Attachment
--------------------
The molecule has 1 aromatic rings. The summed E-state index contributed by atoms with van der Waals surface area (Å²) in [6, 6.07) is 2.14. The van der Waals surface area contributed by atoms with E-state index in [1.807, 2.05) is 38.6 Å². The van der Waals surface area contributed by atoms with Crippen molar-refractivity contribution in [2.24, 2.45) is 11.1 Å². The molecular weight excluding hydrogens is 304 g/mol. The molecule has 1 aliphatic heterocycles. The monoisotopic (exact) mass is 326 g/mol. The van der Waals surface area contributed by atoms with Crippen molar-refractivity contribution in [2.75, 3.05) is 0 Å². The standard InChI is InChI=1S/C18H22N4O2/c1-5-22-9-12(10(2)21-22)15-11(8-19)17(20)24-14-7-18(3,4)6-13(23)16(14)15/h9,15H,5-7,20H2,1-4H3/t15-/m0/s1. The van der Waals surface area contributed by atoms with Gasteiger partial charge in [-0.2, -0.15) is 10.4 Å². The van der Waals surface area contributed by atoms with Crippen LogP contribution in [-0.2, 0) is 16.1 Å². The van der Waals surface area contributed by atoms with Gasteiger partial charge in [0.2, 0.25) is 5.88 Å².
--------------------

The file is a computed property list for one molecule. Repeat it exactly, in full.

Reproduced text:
The molecule has 1 aromatic rings. The summed E-state index contributed by atoms with van der Waals surface area (Å²) in [6, 6.07) is 2.14. The van der Waals surface area contributed by atoms with E-state index in [1.807, 2.05) is 38.6 Å². The van der Waals surface area contributed by atoms with Crippen molar-refractivity contribution in [2.24, 2.45) is 11.1 Å². The molecular weight excluding hydrogens is 304 g/mol. The molecule has 1 aliphatic heterocycles. The monoisotopic (exact) mass is 326 g/mol. The van der Waals surface area contributed by atoms with Crippen molar-refractivity contribution in [2.75, 3.05) is 0 Å². The standard InChI is InChI=1S/C18H22N4O2/c1-5-22-9-12(10(2)21-22)15-11(8-19)17(20)24-14-7-18(3,4)6-13(23)16(14)15/h9,15H,5-7,20H2,1-4H3/t15-/m0/s1. The van der Waals surface area contributed by atoms with Gasteiger partial charge in [-0.2, -0.15) is 10.4 Å². The van der Waals surface area contributed by atoms with Crippen LogP contribution in [-0.2, 0) is 16.1 Å². The van der Waals surface area contributed by atoms with Gasteiger partial charge in [0.2, 0.25) is 5.88 Å².